Using Geothermal Heating and Cooling Systems in Schools

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In “Asphalts to Ecosystems,” author Sharon Gamson Danks explores the ways schoolyards are being transformed into energy-efficient educational facilities.
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This diagram shows how the energy efficient, geothermal heating and cooling system at the Östratorn School in Sweden operates.
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The turban-topped towers on the roof of Östratorn School rotate in the wind, creating low pressure in the building’s ducts that draws air through the building, providing heating and cooling.

In Asphalt to Ecosystems (New Village Press, 2014), author Sharon Gamson Danks shares some of her knowledge about increasing the use of renewable energy in schools around the United States and around the world. Her methods are not only energy efficient, but they serve to educate the children within the schools as well. This excerpt, which centers on geothermal heating and cooling systems inside of schools, is from Chapter 6, “School Energy Systems.”

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Geothermal Heating and Cooling Systems in Schools

Some school buildings are designed to take advantage of geothermal energy. The temperature of the earth, deep in the ground, remains fairly constant throughout the year even when the air temperature experiences wide fluctuations from winter to summer. This constant ground temperature varies by latitude but is generally between 45 degrees f—75 degrees f at a depth of six feet. Geothermal heating and cooling systems are designed to take advantage of this thermal constant by pumping air or water into the ground to be heated or cooled to the earth’s stable temperature. Once the ground warms or cools the circulating air or water, it takes very little extra energy to bring it to the desired temperature for a comfortable building. The conditioned air or water may then be used in radiant heating or cooling systems embedded in the building’s floors, or as part of the building’s HVAC (climate control) systems. Geothermal climate control systems make buildings more comfortable and may save their schools a substantial amount of energy as compared to conventional heating and cooling options. These systems have reasonably short payback periods, generally take up less room in the school than conventional heating and cooling equipment, and run quietly.

Twenhofel Middle School in Independence, Kentucky, has a geothermal heating and cooling system that uses only half the energy of a typical climate control system. Each classroom can adjust its own temperature independently to maximize comfort. The building includes a “truth window” in the science lab’s ceiling so students can see the climate control system’s ducts and other utilities.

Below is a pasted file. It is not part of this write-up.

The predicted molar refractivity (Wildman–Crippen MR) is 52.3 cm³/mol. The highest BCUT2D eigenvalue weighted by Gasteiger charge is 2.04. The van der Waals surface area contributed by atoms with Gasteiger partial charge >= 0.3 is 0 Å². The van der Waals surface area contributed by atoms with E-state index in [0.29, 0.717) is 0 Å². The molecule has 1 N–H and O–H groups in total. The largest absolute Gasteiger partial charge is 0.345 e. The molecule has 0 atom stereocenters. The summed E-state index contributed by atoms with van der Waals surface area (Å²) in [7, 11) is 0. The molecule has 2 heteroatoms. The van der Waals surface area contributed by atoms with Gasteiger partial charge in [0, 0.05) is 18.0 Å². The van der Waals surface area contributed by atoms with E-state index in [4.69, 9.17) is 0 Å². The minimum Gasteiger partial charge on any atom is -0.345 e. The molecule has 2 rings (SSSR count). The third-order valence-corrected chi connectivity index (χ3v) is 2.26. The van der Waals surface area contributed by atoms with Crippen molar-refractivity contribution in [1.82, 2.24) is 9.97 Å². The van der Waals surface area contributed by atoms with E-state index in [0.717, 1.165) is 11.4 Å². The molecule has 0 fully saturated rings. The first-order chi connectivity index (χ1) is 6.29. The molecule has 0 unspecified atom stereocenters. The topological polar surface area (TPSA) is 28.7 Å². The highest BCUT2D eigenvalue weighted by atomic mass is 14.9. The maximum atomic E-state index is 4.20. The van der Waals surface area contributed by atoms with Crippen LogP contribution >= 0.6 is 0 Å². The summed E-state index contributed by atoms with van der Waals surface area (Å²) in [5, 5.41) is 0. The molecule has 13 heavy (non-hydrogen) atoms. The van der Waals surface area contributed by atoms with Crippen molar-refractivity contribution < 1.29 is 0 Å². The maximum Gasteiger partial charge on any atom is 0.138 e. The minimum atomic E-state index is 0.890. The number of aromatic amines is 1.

In 1997, the architecture firm, White Arkitekter, helped Östratorn School in Sweden to create a large school building addition that includes many innovative green building techniques. The overall building design incorporates passive solar features including numerous surfaces made from concrete and brick, which absorb heat and help to moderate the temperature inside. Awnings are placed strategically on the east and west sides to reduce indoor temperatures in the spring and summer. The building relies heavily on daylight as a primary lighting source, so it avoids much of the typical heat gain that results from standard lighting fixtures. It also has a radiant heating and cooling system.

One of the most innovative features of the building’s design is its energy efficient, geothermal ventilation system that heats and cools the classrooms. The building’s ventilation system takes in outside air and channels it into conduits underground where the temperature is always a moderate 46 degrees f (8 degrees Celsius). This ground temperature either cools or preheats the air, depending on the season, and the conditioned air is circulated through the building’s ventilation and radiant flooring system.

During the summer, warm outside air is drawn through the underground conduit to cool and then is released into the classrooms. The cool air cools the concrete floors which, in turn, keeps the rooms cool even after the conditioned air has left the space.

In the winter, the moderate-temperature underground preheats the freezing outside air before it enters the building’s heating system. At that point, it takes very little additional energy to actively heat the air to a comfortable temperature for the building’s occupants. Again, the warm air is circulated through pipes in the floors before being released into classrooms, warming the thermal mass of the floors so that they continue to radiate heat after the warm air in the ventilation system has left the room. Each of the classrooms has a set of controls to increase or decrease the airflow in the room and operable windows that do not interfere with the ventilation system.

Want more ideas from Asphalt to Ecosystems? Learn how schools in California are Making a Green Schoolyard Out of Natural Building Materials.

This excerpt has been reprinted with permission from Asphalt to Ecosystems: Design Ideas for Schoolyard Transformation, by Sharon Gamson Danks, published by New Village Press, 2010. Buy this book from our store: Asphalt to Ecosystems.